holy curiosity: outsourcing (annie rim).

Holy curiosity is BACK! Let me introduce you to a friend of mine: Annie is a reader and a writer, and someone I’ve enjoyed getting to know over the past couple of months. And the message she brings today is so, SO very important, for our own curiosities should NEVER be outsourced. Read, enjoy and share! 

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I’ve always been a curious person.

When I was young and had a question, my dad would point me in the direction of his out-of-date set of encyclopedias. Sometimes my question was answered, but more often, I would get sucked into reading about other places and ideas and histories.

As a teacher, I was surrounded by curiosity and in charge of facilitating it in a meaningful way. My days were spent creating activities and lessons that guided my students toward more questions and ideas. I still made time for my own curiosity, through books and travel and cultural events.

And then I became a mom. Everyone knows kids are curious – google it and you’ll find quotes from Walt Disney and Madeleine L’Engle to Eleanor Roosevelt and Albert Einstein about the incredible curiosity of children. Mine are no exception – my three year old explores and questions her world constantly.

As my daughter became more active and more curious, I found myself outsourcing my own curiosity. I was surrounded and enthralled by Bea’s discoveries – who has time to add to that full day? I continued to read and my taste turned more and more toward nonfiction – a way to continue learning, but I didn’t really allow time for my own curiosities. I pushed them into the margins and told myself that one day I’d have time for my own interests again. Today is the day to focus on my kids; to build their own discoveries; to cherish these quickly passing moments.

I’m sure you know where this is going. Outsourcing curiosity is not sustainable or healthy.

In my years as an educator, I would tell parents the importance of reading with and in front of their kids. Yes, it’s important to read with your kids, but it’s also so important for them to see that you value reading. That, unless they see you practicing reading for pleasure, there’s no buy-in to teach them to read for fun. (Reading can be substituted for anything – cooking, hiking, singing – whatever you value and want your kids to value.)

I knew the importance of modeling curiosity but I wasn’t following my own advice. As Bea became more independent, it was easier to add my own interests. I would read in her playroom while she invented games with her toys. Soon she would sit next to me with a stack of books and we’d quietly read side by side. I started a blog and now, she likes to “blog” alongside me.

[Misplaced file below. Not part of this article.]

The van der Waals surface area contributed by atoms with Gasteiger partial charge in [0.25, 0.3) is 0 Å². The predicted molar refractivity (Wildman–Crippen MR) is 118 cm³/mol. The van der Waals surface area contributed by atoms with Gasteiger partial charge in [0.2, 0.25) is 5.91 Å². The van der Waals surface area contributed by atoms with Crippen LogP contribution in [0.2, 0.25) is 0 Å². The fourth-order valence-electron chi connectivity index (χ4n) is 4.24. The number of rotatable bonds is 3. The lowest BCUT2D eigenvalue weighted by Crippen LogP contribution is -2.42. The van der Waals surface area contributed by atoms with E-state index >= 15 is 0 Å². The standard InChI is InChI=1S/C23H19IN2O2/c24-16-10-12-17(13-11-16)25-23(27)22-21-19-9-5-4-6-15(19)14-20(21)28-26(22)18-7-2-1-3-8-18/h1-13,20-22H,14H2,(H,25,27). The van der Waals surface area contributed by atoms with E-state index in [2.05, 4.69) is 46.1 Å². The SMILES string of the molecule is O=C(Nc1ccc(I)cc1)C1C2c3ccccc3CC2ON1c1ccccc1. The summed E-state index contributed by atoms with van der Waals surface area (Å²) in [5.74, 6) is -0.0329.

When our second daughter joined our family last year, I instinctively put aside my own activities. And, in that newborn haze, it was ok. But, as she has become more independent, I am reminded that I need to pursue my own curiosities.

So, I’m learning the art of calligraphy. I’ll never open an Etsy shop, but the act of sitting down, pen in hand, writing the alphabet over and over and over again is soothing and reminds me that pursuing my own curiosity fills me as a person. I set up a craft table in Bea’s playroom (read: table I don’t have to clean up before dinner) and now we sit together working on projects while Elle watches.

Something I’m reminded of again and again is that God created us to be curious. When I hear holy curiosity, I am struck by the fact that this is how we are designed. We are designed to create, to invent, to explore. However that looks and whatever form it takes, the way we draw near to our Creator is to Create.

I’m slowly remembering this and when I make room for my own curiosity, not only do I model this life-giving practice for my daughters, I honor the person I am made to be. And that restores my soul.

b0e99c233553803656d6d63843356e1bAnnie Rim lives in Colorado where she plays with her two daughters, hikes with her husband, teaches at an art museum, is part of a longtime book club, and reflects about life & faith here on her blog: annierim.wordpress.com. Though she’s not particularly witty or artsy, for a dose of “real life,” you can connect with her on Twitter and Instagram.

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